We were just sitting there in his house and I was praying so hard to know what to say and all that came to my mind was that we needed to be so careful. That this wasn't someone who needs one lesson and it’s going to be all fine and dandy, but seriously needs to reach down and apply the atonement to his life and remember the reason he chose to be baptized and serve in the church. Sister Vicente and I were so quiet afterwards, but it's just sad to see that 15 escudos can make someone forget they had a testimony. And that no matter what someone says or does to us; it doesn't change the fact that Joseph Smith saw God the Father and Jesus Christ. People start basing their opinions and decisions on what people say or do and then they need physical evidence to reassure them, but we teach every single day that the only way to receive spiritual truth is to humble yourself long enough to ask God in sincere prayer.
Don't let 15 escudos keep you from the Celestial Kingdom.
Okay, anyway, we had other lessons that were much better and not so sad. Cisa gave us some references. She's the best. She just marched us over to some neighbors' houses, told them to sit down and hear the word of God. Haha. But we had some good lessons with her references. It was a huge blessing too, because we've had a super hard time finding new people.
Let's see...yesterday, in church, there were 122 people in Sacrament Meeting. People had to sit up on the stand because there wasn't enough room. It was awesome.
This week I read an article in the Liahona by President Uchtdorf, about how often he would take off from a dark and stormy airport only to break through the clouds to a bright blue and clear sky. He spoke about how prayer is often our spirtitual 'lift' to be raised from dark and challenging times. I liked thinking about the way that we as missionaries have a chance to help people find the way to break through the barriers in their life with the help of the gospel.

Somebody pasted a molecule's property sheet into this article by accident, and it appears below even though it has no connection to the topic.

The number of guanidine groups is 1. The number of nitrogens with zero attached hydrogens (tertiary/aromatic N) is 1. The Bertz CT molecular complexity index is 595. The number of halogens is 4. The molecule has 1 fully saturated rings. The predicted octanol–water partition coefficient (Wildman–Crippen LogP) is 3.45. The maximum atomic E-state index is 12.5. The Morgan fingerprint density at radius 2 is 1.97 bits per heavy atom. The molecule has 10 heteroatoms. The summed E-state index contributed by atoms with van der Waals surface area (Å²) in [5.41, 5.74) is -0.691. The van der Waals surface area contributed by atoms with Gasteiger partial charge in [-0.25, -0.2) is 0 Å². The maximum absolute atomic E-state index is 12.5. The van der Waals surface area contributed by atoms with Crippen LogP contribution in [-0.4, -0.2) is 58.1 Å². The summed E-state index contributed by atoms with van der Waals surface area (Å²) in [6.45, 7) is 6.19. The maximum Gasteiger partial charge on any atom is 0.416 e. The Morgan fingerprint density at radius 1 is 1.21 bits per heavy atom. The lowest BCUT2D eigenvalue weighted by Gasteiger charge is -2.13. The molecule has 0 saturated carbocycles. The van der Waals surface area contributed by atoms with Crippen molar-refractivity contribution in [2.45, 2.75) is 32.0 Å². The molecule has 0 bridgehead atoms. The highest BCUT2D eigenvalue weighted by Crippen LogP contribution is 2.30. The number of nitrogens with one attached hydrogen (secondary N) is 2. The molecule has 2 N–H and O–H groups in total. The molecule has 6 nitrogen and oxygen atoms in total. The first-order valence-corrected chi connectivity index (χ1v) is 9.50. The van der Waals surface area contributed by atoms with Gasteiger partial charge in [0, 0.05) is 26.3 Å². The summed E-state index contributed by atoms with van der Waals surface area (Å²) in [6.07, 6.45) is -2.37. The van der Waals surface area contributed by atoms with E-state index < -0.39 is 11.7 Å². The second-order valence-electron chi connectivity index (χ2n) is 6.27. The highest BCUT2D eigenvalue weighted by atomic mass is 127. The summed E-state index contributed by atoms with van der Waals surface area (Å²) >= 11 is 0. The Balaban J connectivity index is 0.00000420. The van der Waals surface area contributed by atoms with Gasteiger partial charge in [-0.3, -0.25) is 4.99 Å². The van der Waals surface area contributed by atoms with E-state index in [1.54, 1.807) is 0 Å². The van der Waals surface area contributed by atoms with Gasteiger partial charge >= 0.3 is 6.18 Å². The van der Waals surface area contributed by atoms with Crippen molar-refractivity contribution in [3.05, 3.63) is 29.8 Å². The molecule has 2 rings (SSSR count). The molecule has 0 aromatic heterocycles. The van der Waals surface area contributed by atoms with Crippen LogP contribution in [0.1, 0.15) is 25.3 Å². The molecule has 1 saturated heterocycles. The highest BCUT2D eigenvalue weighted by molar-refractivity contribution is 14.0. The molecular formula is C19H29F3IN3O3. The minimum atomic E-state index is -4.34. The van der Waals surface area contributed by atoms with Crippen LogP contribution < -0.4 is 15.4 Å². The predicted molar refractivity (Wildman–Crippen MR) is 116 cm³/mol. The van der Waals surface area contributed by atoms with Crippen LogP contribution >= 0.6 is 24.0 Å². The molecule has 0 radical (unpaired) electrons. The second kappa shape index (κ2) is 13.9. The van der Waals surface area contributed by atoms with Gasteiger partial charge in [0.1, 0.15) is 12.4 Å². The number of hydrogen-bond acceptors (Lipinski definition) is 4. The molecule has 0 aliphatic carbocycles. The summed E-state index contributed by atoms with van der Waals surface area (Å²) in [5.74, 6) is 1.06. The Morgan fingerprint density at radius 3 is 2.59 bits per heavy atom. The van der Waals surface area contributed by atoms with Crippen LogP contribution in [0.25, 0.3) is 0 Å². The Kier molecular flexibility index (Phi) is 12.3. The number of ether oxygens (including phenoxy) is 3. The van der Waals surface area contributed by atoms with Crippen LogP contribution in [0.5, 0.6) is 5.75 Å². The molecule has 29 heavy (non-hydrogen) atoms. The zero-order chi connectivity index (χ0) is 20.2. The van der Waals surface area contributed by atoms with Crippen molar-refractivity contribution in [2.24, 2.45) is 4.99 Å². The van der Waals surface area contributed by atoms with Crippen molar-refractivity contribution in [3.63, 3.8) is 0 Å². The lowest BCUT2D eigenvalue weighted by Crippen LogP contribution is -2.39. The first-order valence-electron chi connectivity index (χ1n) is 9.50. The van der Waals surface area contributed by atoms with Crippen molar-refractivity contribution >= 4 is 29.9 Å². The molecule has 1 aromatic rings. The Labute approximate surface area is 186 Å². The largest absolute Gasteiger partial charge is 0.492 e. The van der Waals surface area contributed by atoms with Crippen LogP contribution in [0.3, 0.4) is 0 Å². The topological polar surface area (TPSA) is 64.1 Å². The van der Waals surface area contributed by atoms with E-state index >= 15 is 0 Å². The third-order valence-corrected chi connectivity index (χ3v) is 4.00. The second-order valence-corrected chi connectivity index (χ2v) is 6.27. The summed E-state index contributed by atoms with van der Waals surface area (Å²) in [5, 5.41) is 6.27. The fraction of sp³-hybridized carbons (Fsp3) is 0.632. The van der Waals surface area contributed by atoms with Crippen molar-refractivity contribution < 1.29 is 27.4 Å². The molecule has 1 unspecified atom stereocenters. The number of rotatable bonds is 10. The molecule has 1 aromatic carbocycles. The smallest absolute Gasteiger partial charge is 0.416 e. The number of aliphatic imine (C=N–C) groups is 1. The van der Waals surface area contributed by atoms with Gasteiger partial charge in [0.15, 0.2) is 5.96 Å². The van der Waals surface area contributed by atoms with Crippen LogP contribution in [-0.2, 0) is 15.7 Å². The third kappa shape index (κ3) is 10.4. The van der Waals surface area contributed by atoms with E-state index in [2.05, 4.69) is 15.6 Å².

But we also got to see a more physical kind of 'lift'. (Gosh, I'll probably be smitten for relating this to the gospel.) We were walking down the street and there was this man and woman just screaming at each other. Some neighborly argument--I couldn't understand a word of their angry Creole, but the man, in his anger, stormed out of the yard and gave this little dog and good kick on his way. The dog flew, spinning, up into the air--at least six or seven feet--landed yelping and scurried away from any other possible injuries. Gosh. Poor thing. But he's okay now.
Well, this email is really long. I'll just finish with my early Christmas present:
We walked into this little store and they must have gotten a huge shipment of American stuff because I found cake mixes and Reese's Peanut butter Cups and all sorts of good stuff. I was seriously almost crying I was so happy. And we found chocolate chips. I haven't seen chocolate chips in over a year. Goodness. I spent a lot of money, but now our stocking stuffers are all set.
Okay, love you all! MERRY CHRISTMAS! And I'll talk to you on Sunday!
You got my travel plans?!